upside down. Back on terra firma, the train immediately
charges up into the in-line twist, the undoubted
highlight of the ride.
the in-line twist is more in the B&M style (a la
Dragon Khan) than the modern Intamin rides (Colossus,
Lethal Weapon). After skimming across the rapids once
more, the train rises and spins 360 degrees sideways.
Riders on the ends of each row are in for a treat as
they are thrown through the inversion, limbs flailing as
they go. Surprisingly, this inversion is fairly smooth
and highly enjoyable. It's certainly no surprise that
B&M seem to use this element on practically every
multi-looper they ever build.
longer overlapping the rapids, the train bursts out over
the entrance "plaza", where riders are given a
few seconds respite along the straight, flat track. This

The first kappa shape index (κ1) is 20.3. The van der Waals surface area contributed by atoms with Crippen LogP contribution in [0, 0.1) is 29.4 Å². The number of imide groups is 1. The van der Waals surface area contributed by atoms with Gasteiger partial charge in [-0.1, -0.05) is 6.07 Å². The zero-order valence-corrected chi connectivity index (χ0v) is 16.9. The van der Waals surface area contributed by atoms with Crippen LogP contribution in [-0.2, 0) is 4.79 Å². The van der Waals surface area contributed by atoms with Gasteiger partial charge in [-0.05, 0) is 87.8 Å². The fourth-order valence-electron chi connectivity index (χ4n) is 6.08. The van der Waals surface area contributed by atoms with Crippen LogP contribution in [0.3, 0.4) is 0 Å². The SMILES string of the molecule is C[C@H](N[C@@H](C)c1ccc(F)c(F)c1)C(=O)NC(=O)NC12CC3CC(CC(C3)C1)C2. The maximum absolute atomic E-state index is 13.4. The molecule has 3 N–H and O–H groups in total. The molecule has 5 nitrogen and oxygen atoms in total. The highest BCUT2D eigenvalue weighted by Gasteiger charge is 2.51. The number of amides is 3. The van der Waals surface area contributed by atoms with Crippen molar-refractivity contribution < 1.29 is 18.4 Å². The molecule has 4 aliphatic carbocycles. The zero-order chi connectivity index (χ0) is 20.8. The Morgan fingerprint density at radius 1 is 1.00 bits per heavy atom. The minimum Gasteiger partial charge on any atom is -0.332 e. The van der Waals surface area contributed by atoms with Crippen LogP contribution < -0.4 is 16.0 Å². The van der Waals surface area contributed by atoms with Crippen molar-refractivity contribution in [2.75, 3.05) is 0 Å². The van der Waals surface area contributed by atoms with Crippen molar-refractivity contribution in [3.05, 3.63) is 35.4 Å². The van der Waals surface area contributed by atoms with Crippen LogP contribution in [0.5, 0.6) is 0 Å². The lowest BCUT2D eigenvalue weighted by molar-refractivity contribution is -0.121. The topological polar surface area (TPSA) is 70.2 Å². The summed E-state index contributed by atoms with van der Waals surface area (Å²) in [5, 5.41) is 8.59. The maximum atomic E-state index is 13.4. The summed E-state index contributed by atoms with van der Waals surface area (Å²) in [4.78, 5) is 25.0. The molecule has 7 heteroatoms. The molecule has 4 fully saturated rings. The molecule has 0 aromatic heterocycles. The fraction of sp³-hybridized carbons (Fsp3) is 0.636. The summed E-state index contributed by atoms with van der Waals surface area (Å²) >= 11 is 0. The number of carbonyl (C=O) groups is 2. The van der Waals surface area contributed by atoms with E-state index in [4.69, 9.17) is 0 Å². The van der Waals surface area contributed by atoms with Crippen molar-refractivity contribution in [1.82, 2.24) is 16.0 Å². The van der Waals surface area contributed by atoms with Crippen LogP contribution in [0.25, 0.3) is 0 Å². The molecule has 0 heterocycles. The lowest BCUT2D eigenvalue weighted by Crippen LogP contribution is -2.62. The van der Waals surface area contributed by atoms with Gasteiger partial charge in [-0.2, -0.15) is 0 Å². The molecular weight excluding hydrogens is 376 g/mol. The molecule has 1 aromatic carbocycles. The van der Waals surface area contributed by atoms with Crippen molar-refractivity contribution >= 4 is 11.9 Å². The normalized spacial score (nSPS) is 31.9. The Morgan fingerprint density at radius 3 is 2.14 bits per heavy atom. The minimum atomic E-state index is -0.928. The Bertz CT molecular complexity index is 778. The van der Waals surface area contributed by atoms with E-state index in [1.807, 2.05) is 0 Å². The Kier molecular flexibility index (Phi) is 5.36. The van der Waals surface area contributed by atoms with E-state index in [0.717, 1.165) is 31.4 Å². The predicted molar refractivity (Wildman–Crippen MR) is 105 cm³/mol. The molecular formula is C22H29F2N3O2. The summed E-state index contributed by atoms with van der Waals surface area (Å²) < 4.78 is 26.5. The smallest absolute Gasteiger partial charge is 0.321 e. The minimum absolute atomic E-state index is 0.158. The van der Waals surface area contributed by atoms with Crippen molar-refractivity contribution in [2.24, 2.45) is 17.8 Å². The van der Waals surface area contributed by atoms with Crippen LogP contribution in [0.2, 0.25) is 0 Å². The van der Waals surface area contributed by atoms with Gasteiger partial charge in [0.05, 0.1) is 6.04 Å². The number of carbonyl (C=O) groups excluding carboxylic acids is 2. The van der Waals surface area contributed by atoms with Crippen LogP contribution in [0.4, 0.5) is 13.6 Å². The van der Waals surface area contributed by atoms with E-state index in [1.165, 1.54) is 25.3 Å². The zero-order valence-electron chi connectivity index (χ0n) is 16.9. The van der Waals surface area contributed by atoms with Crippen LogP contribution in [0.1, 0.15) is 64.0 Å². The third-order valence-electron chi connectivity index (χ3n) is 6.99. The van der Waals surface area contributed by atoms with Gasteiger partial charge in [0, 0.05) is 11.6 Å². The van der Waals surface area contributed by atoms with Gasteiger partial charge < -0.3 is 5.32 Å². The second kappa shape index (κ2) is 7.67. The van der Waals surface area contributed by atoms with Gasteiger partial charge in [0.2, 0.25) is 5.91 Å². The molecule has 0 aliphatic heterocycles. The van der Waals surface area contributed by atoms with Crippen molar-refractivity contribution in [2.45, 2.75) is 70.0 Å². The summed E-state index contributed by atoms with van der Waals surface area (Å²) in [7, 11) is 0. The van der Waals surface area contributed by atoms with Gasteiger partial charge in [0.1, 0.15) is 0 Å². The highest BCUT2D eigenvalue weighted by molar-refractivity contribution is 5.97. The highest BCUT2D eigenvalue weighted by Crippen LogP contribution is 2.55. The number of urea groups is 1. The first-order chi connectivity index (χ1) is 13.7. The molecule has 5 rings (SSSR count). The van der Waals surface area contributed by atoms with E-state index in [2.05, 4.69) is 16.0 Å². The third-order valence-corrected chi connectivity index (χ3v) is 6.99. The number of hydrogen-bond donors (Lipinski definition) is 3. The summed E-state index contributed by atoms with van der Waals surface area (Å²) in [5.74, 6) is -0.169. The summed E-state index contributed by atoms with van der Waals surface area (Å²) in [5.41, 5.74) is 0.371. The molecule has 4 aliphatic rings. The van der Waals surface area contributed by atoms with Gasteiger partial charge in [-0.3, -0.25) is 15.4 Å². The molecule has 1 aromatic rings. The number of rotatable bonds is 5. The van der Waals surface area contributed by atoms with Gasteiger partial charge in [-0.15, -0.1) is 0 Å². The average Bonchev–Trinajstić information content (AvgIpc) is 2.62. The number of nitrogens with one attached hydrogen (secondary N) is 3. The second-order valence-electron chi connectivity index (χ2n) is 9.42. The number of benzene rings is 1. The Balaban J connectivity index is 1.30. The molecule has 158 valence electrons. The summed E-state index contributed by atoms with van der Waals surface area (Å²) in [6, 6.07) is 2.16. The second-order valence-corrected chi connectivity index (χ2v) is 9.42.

section is truly bizarre. If it were at least bent into
a bit of a curve, or a rise and drop, it would be fine,
but it seems quite baffling that the piece of track that
runs across the ride's entrance, and should therefore be
the most spectacular section of the ride, in fact offers
as much action and excitement as the first round of the
World Chess Championship.
the crossover point of the ride's figure-of-8 design,
the track curls to the left and into a large double
corkscrew. Again this is done reasonably smoothly and is
very enjoyable. As with most of the ride, the only
discomfort is caused by the train, which by now seems to
be slowly digesting your clothes.
four inversions done and dusted, the train climbs
through a long sweeping turn back to the station,
hitting the brakes right under the first corkscrew. If
two trains are in operation, the chances are that the
other train will still be going through the laborious
loading process, so there'll be a wait before you can
enjoy the moment when the restraints are released and
you can stand normally again.